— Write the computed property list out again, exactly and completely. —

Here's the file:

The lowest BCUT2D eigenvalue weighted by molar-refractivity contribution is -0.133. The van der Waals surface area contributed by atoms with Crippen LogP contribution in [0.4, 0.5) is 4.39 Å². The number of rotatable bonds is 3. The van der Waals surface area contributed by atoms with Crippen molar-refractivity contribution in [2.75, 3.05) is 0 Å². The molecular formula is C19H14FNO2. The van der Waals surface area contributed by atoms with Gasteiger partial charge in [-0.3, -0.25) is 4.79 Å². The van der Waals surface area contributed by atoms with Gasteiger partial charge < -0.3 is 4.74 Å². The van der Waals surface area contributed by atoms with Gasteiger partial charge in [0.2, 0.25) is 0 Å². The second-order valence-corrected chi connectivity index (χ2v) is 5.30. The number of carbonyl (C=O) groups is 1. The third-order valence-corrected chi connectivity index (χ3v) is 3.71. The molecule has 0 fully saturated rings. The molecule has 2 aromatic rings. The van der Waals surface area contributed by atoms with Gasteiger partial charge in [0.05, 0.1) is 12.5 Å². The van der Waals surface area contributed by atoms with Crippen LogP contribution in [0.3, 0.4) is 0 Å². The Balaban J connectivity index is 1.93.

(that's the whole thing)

The lowest BCUT2D eigenvalue weighted by molar-refractivity contribution is -0.133. The van der Waals surface area contributed by atoms with Crippen LogP contribution in [0.4, 0.5) is 4.39 Å². The number of rotatable bonds is 3. The van der Waals surface area contributed by atoms with Crippen molar-refractivity contribution in [2.75, 3.05) is 0 Å². The molecular formula is C19H14FNO2. The van der Waals surface area contributed by atoms with Gasteiger partial charge in [-0.3, -0.25) is 4.79 Å². The van der Waals surface area contributed by atoms with Gasteiger partial charge < -0.3 is 4.74 Å². The van der Waals surface area contributed by atoms with Gasteiger partial charge in [0.2, 0.25) is 0 Å². The second-order valence-corrected chi connectivity index (χ2v) is 5.30. The number of carbonyl (C=O) groups is 1. The third-order valence-corrected chi connectivity index (χ3v) is 3.71. The molecule has 0 fully saturated rings. The molecule has 2 aromatic rings. The van der Waals surface area contributed by atoms with Gasteiger partial charge in [0.05, 0.1) is 12.5 Å². The van der Waals surface area contributed by atoms with Crippen LogP contribution in [0.3, 0.4) is 0 Å². The Balaban J connectivity index is 1.93.